The straw which broke the camel’s back was a group of walkers who, despite an orange level weather alert for heavy rain and strong winds, still decided to tackle the Masca Barranco.
Reaching Masca Bay they found the jetty damaged and no boats waiting to take them back to the safety of civilisation. There was also a weather alert for wild seas which kept the water taxis in harbour. They were lucky a goatherd was seeing out the storm in the area as they would have attempted to walk back up the ravine, possibly resulting in a more tragic end to this tale. The goatherd advised them to stay put, leading the stranded hikers to a cave where he knew they’d be safe, sharing some of his food and water.
The following day the emergency services were able to rescue the walkers from Masca Beach. Later that day the goatherd spotted more hikers in the ravine.
Within the following week the authorities announced the closure of Masca Barranco, prohibiting members of the public from entering it until measures were put in place to make it safer.
It’s easy to blame this group of walkers for the closure of the ravine. There’s no arguing their actions were irresponsible and not something I’d expect from experienced hikers. But we regularly maintain even experienced walkers can underestimate the terrain and weather conditions on Tenerife and other Canary Islands. But the fact is the walkers in question were only the latest in a long, long line of people who are ultimately responsible for the closure of the Masca Barranco.
The Masca Barranco is unique on Tenerife. The fact that it is a barranco doesn’t make it unique, there are plenty of other narrow ravines around the island. But none attract anything like the volume of walkers which descend on Masca. Around 100,000 people tackle it each year. It’s big numbers, and big business. Unlike most other walking routes on Tenerife, Masca attracts people who might not normally include hiking as one of their popular pastimes. Whereas nearly every other walking route on Tenerife requires some effort/planning on the part of the individual, tour/walking companies make it easy for anyone to attempt to walk the ravine. Subsequently, Masca is a bit like the hiking equivalent of a coach excursion. Too many of those who walk it simply aren’t prepared for, or up to the challenge of, the route. Despite what some hiking companies might say, it is a challenge. Accidents are, therefore, inevitable.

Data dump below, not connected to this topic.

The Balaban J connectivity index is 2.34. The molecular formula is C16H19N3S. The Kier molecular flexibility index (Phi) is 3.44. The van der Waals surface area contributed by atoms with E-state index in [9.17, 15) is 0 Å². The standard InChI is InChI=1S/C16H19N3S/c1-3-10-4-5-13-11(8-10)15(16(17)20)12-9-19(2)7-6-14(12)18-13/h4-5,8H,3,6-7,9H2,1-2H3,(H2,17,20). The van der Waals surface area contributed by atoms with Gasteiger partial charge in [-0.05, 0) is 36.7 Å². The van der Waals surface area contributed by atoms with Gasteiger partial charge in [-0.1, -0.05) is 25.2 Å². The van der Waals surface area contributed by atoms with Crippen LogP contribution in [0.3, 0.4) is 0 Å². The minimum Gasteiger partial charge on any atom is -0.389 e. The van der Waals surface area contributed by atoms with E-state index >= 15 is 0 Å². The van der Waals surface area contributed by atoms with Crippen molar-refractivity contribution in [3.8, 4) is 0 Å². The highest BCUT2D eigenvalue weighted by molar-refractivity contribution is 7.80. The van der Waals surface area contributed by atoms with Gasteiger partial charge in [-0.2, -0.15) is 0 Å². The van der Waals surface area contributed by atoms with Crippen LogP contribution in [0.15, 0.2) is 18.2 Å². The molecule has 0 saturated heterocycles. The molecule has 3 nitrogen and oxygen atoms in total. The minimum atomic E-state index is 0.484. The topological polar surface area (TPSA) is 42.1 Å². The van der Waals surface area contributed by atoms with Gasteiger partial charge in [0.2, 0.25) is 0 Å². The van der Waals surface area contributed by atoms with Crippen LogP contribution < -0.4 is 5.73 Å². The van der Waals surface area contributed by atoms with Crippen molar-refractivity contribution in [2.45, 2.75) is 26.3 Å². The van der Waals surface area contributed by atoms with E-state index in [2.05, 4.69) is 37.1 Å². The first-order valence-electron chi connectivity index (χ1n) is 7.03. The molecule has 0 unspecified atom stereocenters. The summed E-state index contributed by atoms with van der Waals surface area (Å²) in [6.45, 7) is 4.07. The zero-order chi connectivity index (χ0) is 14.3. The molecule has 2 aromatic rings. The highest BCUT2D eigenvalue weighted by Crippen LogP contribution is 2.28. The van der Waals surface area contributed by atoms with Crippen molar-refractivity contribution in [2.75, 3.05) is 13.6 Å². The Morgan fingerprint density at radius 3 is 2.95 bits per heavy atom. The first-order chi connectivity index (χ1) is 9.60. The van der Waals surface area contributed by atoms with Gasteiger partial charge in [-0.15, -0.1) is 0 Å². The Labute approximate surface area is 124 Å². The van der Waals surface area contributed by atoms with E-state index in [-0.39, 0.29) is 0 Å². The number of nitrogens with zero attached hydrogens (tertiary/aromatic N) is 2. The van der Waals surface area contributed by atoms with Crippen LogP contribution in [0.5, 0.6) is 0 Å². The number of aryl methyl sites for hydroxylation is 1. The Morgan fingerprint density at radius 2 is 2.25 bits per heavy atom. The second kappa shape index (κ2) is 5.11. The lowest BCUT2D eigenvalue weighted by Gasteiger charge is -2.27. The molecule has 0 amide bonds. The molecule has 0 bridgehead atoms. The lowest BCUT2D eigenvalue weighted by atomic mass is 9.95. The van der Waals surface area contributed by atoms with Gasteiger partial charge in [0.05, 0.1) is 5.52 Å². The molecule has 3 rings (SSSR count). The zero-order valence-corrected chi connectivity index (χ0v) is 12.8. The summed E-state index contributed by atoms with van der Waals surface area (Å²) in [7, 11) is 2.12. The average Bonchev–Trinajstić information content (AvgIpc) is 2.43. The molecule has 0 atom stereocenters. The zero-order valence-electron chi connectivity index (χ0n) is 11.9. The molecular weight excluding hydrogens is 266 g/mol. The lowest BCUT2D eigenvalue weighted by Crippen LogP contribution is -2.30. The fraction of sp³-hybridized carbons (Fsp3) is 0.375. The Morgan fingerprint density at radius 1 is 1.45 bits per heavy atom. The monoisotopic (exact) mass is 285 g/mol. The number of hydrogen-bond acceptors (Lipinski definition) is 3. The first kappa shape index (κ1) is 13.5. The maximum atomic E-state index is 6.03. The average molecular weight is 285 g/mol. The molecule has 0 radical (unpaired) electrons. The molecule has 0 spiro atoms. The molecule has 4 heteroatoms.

As the goatherd who helped the stranded walkers pointed out, walkers are rescued from Masca Barranco nearly every week. For some time the mayor of Buenavista del Norte, the municipality where Masca is located, has voiced concerns about the unusually high number of people who have had to be rescued from the ravine. It’s an unnecessary drain on resources, and rescues in inclement weather can also result in those in the emergency services having to risk personal safety.
It was inevitable the ravine would be closed at some point, the walkers who spent the night in a cave were just the final straw.
Is the Masca Barranco dangerous?
Is Masca Barranco so dangerous it needs to be closed? The simple answer is no more than any other route which involves narrow, paths, steep ledges, uneven terrain, and there are plenty of those in the Canary Islands. There’s no doubting that injuries to people not suited to walking it have made it appear to be more dangerous than it really is. However, as the party rescued from the beach illustrates, some experienced walkers haven’t exactly helped the situation.
This is partly because the demands of sliding down rocks, easing around narrow ledges or negotiating stepping stones across pools require a certain amount of agility and suppleness that isn’t normally required on the average walking route. And partly it’s because of a lack of understanding of the terrain and how the weather affects it.
Walk Masca Barranco after a long dry spell and you might declare it as not being half as challenging as you expected. Walk it a couple of weeks after there’s been heavy rainfall and raised water levels mean tricky pool and stream crossings, and an awful lot of slippery stones to negotiate. We walked it under these conditions in Feb 2017 and it made the going far more difficult. As for walking it a couple of days after heavy rainfall… don’t. There’s an increased risk of rockfall. You really don’t want to be in any narrow ravine in the days following heavy rain. Any experienced walker who has walked extensively in a specific destination should know walking routes can change depending on the time of year. Those in the Canary Islands are no different.
So the authorities are going to take steps to make the Masca Barranco a safer place to walk. There will be safety barriers at danger spots; masts will be installed so phones will be able to pick up a signal everywhere in the ravine; rangers will be posted at various points along the trail, and the jetty at Masca Beach will be improved. My concern is the route will be transformed from a wild adventure trail fashioned by nature into something which is more of a sanitised theme walk. I like nature to be, well, natural. For me, there’s no question it will lose some of the qualities which made it so enjoyable. But thanks to the irresponsibility of some (I’m not just referring to walkers here) these steps are essential.
How long Masca Barranco will remain closed is like asking how long is a piece of string. My feeling is it won’t be excessively long. Walking the Masca Barranco is a huge tourist attraction. There will be a lot of pressure from the many businesses for whom a closed Masca Barranco means a loss of income to get it open again as soon as possible.
Meanwhile, although finding Masca Barranco closed might be a disappointment, the majority of Tenerife’s other excellent walking routes aren’t… and on most you won’t have to share the trail with hordes of other walkers.